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Andy Dingley wrote:

You're looking at it from the wrong end I think. Doesn't look like it goes through the flashhole, looks like the tooth cuts into the primer from the base end.
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wrote:

Berdan cases are de-primed from the outside. Usually some kind of poke it-- pry it--push it monkey motion, none of which works really well. Another method is to hydraulic them out, using water and a piston. Messy on a good day.
I have seen new manufacture brass shotshell cases for sale. Italian IIRC. They were all Berdan primed.
Bill
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Rob
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When squeezed shut..the chisel jams deep into the Berdan primer and as you open it..it rips out the primer cup
Gunner
Political Correctness is a doctrine fostered by a delusional, illogical liberal minority, and rabidly promoted by an unscrupulous mainstream media, which holds forth the proposition that it is entirely possible to pick up a turd by the clean end.
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1135. Otis King Patent Calculator
http://www.svpal.org/~dickel/OK/OtisKing.html
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1129 - chisel honing guide?
1134 - I remember seeing one of these just before I blacked out during the vasectomy.
1134 - Otis King Patent Calculator with 429 and 430 scales for finding logs and anti-logs. A cylindrical slide rule. http://www.svpal.org/~dickel/OK/OtisKing.html
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Russ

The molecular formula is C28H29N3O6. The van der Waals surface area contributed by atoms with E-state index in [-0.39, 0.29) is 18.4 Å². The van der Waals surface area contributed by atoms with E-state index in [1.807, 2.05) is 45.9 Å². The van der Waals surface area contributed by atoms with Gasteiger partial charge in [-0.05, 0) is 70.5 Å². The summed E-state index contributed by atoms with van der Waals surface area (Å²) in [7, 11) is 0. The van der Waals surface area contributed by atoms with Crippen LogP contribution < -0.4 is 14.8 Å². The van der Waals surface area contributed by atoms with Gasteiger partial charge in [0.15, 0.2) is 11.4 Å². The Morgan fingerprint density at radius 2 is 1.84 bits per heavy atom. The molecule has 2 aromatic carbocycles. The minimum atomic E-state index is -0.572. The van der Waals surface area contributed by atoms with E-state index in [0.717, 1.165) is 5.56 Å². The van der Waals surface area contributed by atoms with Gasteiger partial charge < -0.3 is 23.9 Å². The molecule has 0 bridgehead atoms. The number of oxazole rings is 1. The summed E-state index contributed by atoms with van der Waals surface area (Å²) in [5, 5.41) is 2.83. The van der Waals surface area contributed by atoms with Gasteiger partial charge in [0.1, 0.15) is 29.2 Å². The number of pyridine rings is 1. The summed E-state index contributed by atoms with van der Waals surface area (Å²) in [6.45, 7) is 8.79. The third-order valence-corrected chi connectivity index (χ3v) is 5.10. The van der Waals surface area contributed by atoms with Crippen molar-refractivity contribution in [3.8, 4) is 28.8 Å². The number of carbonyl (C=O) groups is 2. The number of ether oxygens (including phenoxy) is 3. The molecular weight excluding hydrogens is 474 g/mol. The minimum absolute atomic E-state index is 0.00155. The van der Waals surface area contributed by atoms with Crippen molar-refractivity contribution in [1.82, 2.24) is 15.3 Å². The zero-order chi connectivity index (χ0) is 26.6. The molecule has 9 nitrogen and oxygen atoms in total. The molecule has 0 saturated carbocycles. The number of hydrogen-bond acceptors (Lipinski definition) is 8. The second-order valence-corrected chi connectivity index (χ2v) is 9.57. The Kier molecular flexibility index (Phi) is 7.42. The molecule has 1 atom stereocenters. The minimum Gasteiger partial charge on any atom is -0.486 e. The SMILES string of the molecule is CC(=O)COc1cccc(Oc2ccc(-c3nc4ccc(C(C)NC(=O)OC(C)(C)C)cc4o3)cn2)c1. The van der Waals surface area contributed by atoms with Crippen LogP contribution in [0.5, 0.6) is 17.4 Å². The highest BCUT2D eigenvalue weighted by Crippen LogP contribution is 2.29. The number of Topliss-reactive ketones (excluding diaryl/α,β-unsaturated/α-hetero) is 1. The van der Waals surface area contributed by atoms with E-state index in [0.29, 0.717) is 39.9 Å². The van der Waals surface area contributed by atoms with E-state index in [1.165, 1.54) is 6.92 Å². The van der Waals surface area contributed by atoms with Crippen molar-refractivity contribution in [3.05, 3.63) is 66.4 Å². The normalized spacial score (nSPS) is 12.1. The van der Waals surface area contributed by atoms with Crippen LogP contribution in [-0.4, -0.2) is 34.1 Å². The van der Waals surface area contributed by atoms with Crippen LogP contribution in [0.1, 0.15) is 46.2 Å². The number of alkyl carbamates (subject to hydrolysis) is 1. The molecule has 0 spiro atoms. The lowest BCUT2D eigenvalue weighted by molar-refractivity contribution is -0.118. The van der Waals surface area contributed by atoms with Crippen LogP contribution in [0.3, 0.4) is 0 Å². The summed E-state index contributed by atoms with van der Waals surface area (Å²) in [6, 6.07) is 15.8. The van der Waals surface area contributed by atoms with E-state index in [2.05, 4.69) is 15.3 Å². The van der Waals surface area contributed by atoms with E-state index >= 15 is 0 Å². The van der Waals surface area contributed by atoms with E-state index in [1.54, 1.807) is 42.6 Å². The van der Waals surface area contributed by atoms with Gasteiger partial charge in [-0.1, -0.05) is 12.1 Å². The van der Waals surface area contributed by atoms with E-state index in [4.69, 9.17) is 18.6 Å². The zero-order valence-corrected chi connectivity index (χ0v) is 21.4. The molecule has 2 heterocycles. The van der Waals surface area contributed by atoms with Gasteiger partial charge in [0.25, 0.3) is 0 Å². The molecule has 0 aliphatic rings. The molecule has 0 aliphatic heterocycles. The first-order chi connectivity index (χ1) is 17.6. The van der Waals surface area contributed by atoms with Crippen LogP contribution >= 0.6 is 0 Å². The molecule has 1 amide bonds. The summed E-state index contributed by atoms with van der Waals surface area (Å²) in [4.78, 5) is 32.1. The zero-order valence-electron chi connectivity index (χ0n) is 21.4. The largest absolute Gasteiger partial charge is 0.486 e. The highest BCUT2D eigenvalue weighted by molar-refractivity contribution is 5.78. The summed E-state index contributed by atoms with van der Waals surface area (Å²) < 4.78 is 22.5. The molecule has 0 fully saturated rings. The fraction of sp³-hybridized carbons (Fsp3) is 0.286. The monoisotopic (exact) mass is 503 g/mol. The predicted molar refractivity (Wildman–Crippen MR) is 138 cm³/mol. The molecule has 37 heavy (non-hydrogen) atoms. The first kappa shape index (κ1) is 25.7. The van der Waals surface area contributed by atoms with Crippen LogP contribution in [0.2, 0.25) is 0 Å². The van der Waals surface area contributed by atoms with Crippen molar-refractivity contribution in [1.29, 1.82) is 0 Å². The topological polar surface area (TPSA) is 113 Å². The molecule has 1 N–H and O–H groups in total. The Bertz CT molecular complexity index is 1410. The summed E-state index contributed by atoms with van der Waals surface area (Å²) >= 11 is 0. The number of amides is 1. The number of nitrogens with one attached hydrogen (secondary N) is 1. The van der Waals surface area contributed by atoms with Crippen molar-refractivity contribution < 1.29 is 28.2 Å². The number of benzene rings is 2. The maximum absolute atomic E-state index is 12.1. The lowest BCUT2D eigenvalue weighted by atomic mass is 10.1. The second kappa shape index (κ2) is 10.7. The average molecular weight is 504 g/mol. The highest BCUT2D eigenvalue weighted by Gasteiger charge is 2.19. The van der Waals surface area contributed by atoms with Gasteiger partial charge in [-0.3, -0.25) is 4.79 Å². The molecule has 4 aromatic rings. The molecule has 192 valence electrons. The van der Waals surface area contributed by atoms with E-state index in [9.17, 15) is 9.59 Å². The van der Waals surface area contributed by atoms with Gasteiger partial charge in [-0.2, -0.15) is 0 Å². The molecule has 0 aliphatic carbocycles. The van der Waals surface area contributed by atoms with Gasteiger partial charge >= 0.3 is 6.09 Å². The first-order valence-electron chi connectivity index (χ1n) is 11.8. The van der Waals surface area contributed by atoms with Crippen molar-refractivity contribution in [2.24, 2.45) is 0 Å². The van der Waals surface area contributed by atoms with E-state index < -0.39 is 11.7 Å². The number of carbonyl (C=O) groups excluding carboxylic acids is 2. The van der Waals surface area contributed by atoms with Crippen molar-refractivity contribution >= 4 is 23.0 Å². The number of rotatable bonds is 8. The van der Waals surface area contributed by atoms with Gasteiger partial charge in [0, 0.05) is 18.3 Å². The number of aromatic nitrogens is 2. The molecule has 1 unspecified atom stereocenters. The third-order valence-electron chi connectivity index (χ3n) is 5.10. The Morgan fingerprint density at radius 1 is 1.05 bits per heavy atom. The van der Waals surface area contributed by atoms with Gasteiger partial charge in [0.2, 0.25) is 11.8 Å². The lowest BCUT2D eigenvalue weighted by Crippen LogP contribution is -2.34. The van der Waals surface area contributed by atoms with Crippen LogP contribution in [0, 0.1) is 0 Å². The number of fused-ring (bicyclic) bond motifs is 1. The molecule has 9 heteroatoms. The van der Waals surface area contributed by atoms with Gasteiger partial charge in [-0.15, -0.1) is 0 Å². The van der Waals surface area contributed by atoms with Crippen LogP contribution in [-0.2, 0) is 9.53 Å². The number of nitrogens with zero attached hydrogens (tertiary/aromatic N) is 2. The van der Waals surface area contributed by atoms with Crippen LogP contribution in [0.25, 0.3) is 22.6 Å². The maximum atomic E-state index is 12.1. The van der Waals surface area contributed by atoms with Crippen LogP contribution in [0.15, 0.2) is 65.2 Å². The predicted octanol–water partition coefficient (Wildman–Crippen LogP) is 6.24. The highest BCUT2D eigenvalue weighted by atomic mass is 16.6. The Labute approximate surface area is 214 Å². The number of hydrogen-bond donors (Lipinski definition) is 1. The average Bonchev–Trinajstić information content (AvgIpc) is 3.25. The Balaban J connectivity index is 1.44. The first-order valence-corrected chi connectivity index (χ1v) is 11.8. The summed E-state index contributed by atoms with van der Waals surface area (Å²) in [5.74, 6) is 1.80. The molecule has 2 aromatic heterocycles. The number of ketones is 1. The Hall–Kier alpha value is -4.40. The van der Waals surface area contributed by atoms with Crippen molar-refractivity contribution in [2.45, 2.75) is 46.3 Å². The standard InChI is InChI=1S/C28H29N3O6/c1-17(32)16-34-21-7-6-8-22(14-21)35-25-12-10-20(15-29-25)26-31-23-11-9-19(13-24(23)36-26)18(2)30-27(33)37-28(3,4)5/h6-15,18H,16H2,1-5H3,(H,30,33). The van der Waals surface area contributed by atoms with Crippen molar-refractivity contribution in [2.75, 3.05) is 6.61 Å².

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    Posting from rec.crafts.metalworking as usual.
1129)    Hmm ... looks as though it clamps onto a board to support the     free end as the other end is fed into a saw or something     similar.
    Or -- it is clamped roller up to a board or an extension below     the saw table to support a long workpiece as it is fed into the     saw blade.
1130)    This looks like an optician's set for measuring your eyes to     prescribe the proper glasses.
1131)    What this looks like to me is the working end (minus the long     wooden handle for stirring whale blubber cakes as they are being     rendered in the "try-pot"s.
    If the end is sharp, it might even be one of the flensing knives     for stripping the blubber from the carcass of the whale.
1132)    The right-hand half of this looks like the bit from an air     hammer used for street demolition.
    However, the left-hand part is not part of that -- though it     might be used for working a stuck bit out of the macadam road     surfacing.
1133)    Hmm ... perhaps a bicycle rack -- or perhaps an interesting     form of jack for changing tires without needing to call in a     breakdown service.
1134)    Hmm ... the jaws look like they are set up for poking an     indent in the ferrule of a wooden handle on a steel tool such as     a shovel or a file handle. The indent might be sufficient to     hold the ferrule in place, or a nail might be driven in through     the hole produced by the spike.
    However, the half-circle in the handle does not seem to fit     that. Could it be a tool for reloading a particularly old style     of rifle cartridge?
1135)    Now *this* is something which I have wanted for decades -- a     cylindrical slide-rule.
    It gives greater accuracy by stretching the usual 10" or 20"     scale to a much greater length, allowing more subdivisions.
    Scale No 429 appears to be the standard C or D scale, while     Scale No 430 appears to be the log scale, since it is actually     linear.
    Are there replacement scales stored inside it?
    Now to see what others have guessed.
    Enjoy,         DoN.